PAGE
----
Wednesday, May 24, 2017

The Accusation

The Accusation: Forbidden Stories From Inside North Korea, by Bandi

Wow, check out what I found, everybody!  This book is a historical event -- it's the first book smuggled out of North Korea.  "Bandi" is a North Korean writer who asked a friend to take these stories out of the country.  While we now have several memoirs written by North Koreans who have escaped, this collection of short stories is, so far, unique.

There are seven stories, plus some information about the writer in an afterword (which I skipped ahead to after one or two stories, I was too curious).  Honestly I was a little worried about how much information was given; it seems to me that it wouldn't be all that hard for the DPRK to identify this man.  I hope I'm wrong about that.  (Looking again, there is a note that says some of the information has been changed to protect him.  Which is better, but also, in that case why put it in?)

The stories are arranged consecutively; they each have a date at the end.  The first has 1989, the last 1993, and I thought that they got progressively more angry and bitter as they went along, as the famine of the 1990s hit and everything worsened.  They are all stories about somebody running into trouble, usually for no reason except accident and the malevolence of the government.  They are gripping and immersive, full of visual detail and a sense of dread behind everything.  What is most touching is an ever-present awareness of the feelings of loved ones, communicated without dangerous words. 

Some of the stories:

Gyeong-hee lives in the coveted center of Pyongyang, but such a small thing as her toddler's illness opens her up to suspicion right before a big state celebratiom.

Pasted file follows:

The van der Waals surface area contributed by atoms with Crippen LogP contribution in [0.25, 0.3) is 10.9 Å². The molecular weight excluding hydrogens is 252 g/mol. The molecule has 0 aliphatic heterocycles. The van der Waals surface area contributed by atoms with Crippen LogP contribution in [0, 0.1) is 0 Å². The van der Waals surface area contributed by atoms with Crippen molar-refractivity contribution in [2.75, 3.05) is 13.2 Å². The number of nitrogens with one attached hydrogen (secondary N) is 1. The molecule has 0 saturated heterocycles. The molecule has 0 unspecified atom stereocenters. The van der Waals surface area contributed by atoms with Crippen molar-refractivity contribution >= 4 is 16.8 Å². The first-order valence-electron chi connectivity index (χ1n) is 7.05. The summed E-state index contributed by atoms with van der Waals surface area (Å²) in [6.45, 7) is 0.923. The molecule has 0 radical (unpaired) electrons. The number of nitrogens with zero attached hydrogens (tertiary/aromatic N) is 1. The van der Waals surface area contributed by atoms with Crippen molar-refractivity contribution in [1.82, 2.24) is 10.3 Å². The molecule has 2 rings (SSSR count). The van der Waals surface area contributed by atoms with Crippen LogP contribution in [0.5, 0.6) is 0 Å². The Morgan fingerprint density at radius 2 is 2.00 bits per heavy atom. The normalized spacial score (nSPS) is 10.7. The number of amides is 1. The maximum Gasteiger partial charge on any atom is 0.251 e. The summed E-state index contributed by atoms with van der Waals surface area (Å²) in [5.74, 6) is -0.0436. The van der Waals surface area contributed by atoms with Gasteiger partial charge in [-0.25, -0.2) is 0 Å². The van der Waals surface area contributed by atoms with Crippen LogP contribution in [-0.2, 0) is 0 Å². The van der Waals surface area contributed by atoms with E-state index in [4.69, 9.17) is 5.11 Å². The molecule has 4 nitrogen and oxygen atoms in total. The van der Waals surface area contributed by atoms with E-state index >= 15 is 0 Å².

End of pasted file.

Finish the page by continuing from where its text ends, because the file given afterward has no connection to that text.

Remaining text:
Il-cheol writes to a friend to explain how his discovery of his wife's contraceptives led to his whole world turning upside-down, and then to his defection. 

All Myeong-chol wants to do is to visit his sick mother, but he has never been allowed a visit at all.  Now, worried that his mother is dying, he is desperate enough to try anything.

Why did old Yong-su, a decorated veteran who never stops working, scream at government officials, even swiping an axe at them?  They wanted to cut back his elm tree, which for Yong-su has been a symbol of his whole life of endless sacrifice and work for the Revolution.  But all the golden promises he has worked for have never, ever materialized.   (Yong-su reminds me very much of the horse in Animal Farm, though Bandi has undoubtedly never read Orwell.)
Myeong-chol longed to let himself sob out loud, to stamp the ground or shake his fist at the sky.  But, depending on the circumstances, he know that even crying could be construed as an act of rebellion, for which, in this country, there was only one outcome -- a swift and ruthless death.  And so it was the law of this land to smile even when you were racked with pain, to swallow down whatever burned your throat.

Her limbs began to tremble, and not only because of the September chill.  Fear swelled inside her -- fear, something which had to be instilled in you from birth if you were to survive life in this country.  Now, at last, she had the answer to the riddle, understood the force that had moved a hundred thousand people like puppets on a string.
These stories are good literature as well as an important glimpse into a closed world.  Bandi deserves to take a place next to the other great writers who have shown the world the reality of totalitarianism.


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